About 4 o’clock this afternoon a “sharpie” schooner, some 45 feet In length, came from the direction of Big Gasparilia Pass and anchored within 200 feet of us. The crew to the number of four at once went on the beach, and from the time they landed until dark there was a perfect fusilade. Going over to see what they were doing I found that they were killing all kinds of shore birds and least terns. One of the men told me that this was Mr. Batty’s boat, and that they were collecting birds for the “plume market”; that Mr. Batty was down the beach shooting and would be back for supper. They had bunches of Wilson’s plover (breeding), least terns, and various kinds of sandplpers. These birds are skinned, partly filled out with cotton, and at once wrapped up in paper and packed away to be finished after reaching the north. They were killing and preparing by these methods, during the time I was near Mr. Batty’s party, from 100 to 150 birds a day. I called on Mr. Batty later in the evening and learned something of his work.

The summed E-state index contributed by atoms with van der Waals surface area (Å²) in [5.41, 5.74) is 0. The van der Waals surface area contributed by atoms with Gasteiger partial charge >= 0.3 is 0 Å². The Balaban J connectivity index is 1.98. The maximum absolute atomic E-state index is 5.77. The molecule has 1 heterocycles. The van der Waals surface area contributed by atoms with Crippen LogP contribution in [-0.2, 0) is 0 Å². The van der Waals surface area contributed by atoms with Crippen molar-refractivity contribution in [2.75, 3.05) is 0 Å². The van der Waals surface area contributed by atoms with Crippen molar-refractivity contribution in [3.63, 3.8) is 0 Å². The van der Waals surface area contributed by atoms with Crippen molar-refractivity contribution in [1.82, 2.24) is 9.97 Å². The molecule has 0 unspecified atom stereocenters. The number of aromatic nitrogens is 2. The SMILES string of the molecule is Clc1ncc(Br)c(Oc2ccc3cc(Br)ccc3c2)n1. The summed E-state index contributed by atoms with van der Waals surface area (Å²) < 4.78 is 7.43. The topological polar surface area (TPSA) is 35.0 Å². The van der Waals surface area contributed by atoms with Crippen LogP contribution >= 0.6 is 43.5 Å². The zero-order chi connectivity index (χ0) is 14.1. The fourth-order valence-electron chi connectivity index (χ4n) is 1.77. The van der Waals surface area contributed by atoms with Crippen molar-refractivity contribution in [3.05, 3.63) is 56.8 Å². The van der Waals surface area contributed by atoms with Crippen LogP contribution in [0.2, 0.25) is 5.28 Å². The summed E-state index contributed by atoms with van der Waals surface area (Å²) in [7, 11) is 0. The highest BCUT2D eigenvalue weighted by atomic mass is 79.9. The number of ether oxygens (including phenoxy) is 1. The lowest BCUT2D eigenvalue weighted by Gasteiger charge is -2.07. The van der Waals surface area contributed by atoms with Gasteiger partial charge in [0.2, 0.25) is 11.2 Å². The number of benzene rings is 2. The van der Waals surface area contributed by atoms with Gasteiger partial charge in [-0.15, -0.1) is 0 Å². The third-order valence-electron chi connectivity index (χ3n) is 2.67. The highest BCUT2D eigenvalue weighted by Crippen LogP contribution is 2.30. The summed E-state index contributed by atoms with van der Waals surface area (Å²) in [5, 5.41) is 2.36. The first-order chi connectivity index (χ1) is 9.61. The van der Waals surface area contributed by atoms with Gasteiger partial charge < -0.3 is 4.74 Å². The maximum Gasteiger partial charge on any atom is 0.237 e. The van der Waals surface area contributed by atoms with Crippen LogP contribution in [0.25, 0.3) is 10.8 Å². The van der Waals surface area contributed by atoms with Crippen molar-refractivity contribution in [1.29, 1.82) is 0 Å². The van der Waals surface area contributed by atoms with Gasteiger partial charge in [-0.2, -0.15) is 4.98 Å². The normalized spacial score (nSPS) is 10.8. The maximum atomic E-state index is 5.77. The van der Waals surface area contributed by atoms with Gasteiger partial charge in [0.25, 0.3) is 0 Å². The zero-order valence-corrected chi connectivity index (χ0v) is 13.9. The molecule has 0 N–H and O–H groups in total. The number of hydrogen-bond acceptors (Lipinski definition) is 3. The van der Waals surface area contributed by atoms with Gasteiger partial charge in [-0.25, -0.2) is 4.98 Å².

Spring: Mr. William Brewster (1879) has written the following attractive account of the arrival of the terns on their breeding grounds:
Spring comes over the sea later than upon the land, and fewer tokens are given of its presence. There is no freshening grass; no budding foliage, nor springing up of green things in sheltered places. Summer may be close at hand, but as yet the sea gives no sign. When the wind is from the north the waves in the bay have that steely glint that they have borne all winter. The sand drifts drearily over the wind-swept beach ridges, and the marshes are black and brown, while in the interior robins may be hopping nbout upon green lawns and violets blooming in every woodland nook. The ducks and geese, it is true, are marshaling their cohorts and stretching out in long lines northward, but the breath of ocean is still chill and cold. Indeed, the season is commonly far advanced and the apple orchards In bloom inland ere the winter gulls are gone to their distant breeding grounds. Scarcely has the rear-guard of their legions departed, when the terns begin to appear.